Cyclic peptides: Not Just A Goldmine for PPI Drug Discovery

Transition from a macrocyclic peptide to a small molecule with the desired activity is still a huge challenge in drug discovery and development. Here is an interesting strategy “Peptide-to-Small Molecule” developed by Shionogi Pharma Co., Ltd., where small molecules are generated by pharmacophore-guided de novo design from macrocyclic peptides.1

Macrocyclic peptides are goldmines for drug discovery. Numerous efforts have been made to dig out a lead or a candidate from the treasure trove of natural peptides for decades. However, macrocyclic peptides have, in general, low membrane permeability and orally bioavailable drug development have been a serious issue. Simple macrocyclic peptide modification (N-methylation, for instance) would raise the permeability but it is difficult to achieve high affinity and permeability at the same time.  From the viewpoint of medicinal chemistry, lead optimization stage has a serious issue due to the limitation of synthetic methodology in the presence of a number of functional groups. It is fascinating if a high-affinity macrocyclic peptide could easily be replaced by a small molecule without significant loss of the affinity and the potency.

Shionogi Pharma’s “Peptide-to-Small Molecule” strategy is a combination of in vitro screening for high-affinity macrocyclic peptide and de novo design of small molecules. They selected peptide display for affinity selection to realize a high-throughput screening (HTS). Shionogi Pharma has nonexclusive technology license agreement with PeptiDream Inc., which has non-natural, synthetic macrocyclic peptide library technology called PDPS (Peptide Discovery Platform System). HTS in vitro screening system obviously matches Shionogi Pharma’s needs to utilize PDPS technology for peptidomimetic drug discovery.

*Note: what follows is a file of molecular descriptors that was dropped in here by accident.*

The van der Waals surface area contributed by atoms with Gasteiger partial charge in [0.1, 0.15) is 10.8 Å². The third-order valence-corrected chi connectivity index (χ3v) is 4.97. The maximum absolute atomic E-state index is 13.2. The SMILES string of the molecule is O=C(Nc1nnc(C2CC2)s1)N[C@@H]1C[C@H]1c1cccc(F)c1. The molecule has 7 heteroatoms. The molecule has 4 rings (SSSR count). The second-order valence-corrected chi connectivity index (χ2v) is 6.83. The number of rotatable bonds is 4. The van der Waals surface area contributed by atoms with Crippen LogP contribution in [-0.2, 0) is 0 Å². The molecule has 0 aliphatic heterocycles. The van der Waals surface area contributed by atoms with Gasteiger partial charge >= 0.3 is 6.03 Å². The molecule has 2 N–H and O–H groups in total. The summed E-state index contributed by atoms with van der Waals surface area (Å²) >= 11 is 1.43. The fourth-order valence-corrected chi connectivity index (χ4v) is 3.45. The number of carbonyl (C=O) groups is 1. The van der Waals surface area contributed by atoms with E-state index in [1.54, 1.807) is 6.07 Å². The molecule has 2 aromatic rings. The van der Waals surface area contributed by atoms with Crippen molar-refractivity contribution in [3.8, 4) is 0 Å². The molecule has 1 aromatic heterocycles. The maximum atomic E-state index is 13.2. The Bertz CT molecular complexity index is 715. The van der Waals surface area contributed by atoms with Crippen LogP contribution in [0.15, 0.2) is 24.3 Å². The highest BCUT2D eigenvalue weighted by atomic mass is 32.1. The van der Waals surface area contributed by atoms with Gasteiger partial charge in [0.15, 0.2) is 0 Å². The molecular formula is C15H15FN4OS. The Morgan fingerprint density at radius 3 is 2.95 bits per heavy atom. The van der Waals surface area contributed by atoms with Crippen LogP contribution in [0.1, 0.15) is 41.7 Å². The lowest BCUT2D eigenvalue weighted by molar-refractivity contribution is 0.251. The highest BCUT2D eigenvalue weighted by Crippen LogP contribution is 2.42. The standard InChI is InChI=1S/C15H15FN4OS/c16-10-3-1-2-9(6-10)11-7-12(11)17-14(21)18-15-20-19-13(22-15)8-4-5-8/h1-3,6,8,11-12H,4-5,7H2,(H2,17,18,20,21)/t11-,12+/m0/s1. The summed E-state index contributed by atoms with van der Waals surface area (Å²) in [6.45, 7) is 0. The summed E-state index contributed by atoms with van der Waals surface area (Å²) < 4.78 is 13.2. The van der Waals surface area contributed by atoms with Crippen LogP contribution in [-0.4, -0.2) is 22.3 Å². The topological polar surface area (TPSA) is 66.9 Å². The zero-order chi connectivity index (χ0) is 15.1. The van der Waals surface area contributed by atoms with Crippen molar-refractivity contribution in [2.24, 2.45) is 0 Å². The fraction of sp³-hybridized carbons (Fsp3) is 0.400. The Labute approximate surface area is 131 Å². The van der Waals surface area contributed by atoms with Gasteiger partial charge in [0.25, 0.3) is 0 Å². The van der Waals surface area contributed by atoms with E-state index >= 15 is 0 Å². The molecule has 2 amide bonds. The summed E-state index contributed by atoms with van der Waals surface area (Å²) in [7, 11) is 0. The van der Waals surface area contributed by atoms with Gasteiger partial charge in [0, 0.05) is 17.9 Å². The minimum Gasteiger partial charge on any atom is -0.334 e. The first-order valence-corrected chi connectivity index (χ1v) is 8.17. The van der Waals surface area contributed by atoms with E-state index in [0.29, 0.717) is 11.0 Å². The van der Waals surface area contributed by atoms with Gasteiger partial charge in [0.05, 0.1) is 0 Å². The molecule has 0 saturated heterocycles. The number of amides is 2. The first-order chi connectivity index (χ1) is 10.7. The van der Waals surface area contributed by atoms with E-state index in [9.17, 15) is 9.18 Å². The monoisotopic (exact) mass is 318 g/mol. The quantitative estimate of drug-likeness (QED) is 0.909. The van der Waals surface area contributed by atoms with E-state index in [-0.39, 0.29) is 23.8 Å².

Their de novo small molecule design is guided by pharmacophores, which are figured out by structure-based X-ray co-crystallographic analysis of a target protein and the high-affinity macrocyclic peptide. Potential small molecules would be identified by in silico technologies (i.e., SBDD, virtual screening) and these molecules is readily be designed for synthesis and further optimization. Therefore, their approach is not based on a particular peptide structure but a series of interactions for high-affinity.

The potential of “Peptide-to-Small Molecules” was demonstrated by targeting nicotinamide N-methyltransferase (NNMT). A macrocyclic peptide was identified by cell-free in vitro assay (IC50 = 0.10μM) without any activity on a cell-based assay. Application of their own strategy not only raised cell-free affinity (IC50 = 0.0011μM) but also gave cell-based activity (IC50 = 0.40μM). It is obvious that “Peptide-to-Small Molecules” is a novel option for peptide-based drug discovery.

Thing are changing. There is a review published in 2013, titled “From Peptides to Small Molecules: An Intriguing but Intricated Way to New Drugs” in Current Medicinal Chemistry.2 Strategies from peptides to small molecule was a “Intriguing but Intricated” stage but now it’s becoming reasonable.

Our PepMetics® is a different approach from “Peptide-to-Small Molecules” for PPI drug discovery. PepMetics® is basically structural mimetics: mimicking the backbone and the side chains of a peptide or protein. Shionogi’s strategy is mechanistic mimetics: focusing on the pharmacophore. Their strategy is powerful when X-ray co-crystallographic structure is available while our approach have a potential to realize “Peptide-to-Small Molecule” without a co-crystal. Structural mimetics library has a great potential to find a lead without any information of target-peptide interaction. PepMetics® also provides mechanistic mimetics approach by pharmacophore-guided SBDD and virtual screening. Simultaneous application of both would also be interesting for rapid discovery of PPI drugs, wouldn’t it?

An age of peptidomimetics is coming. Let’s get together to open up new possibility for PPI drug discovery and development by the use of macrocyclic peptides and peptidomimetic technologies.

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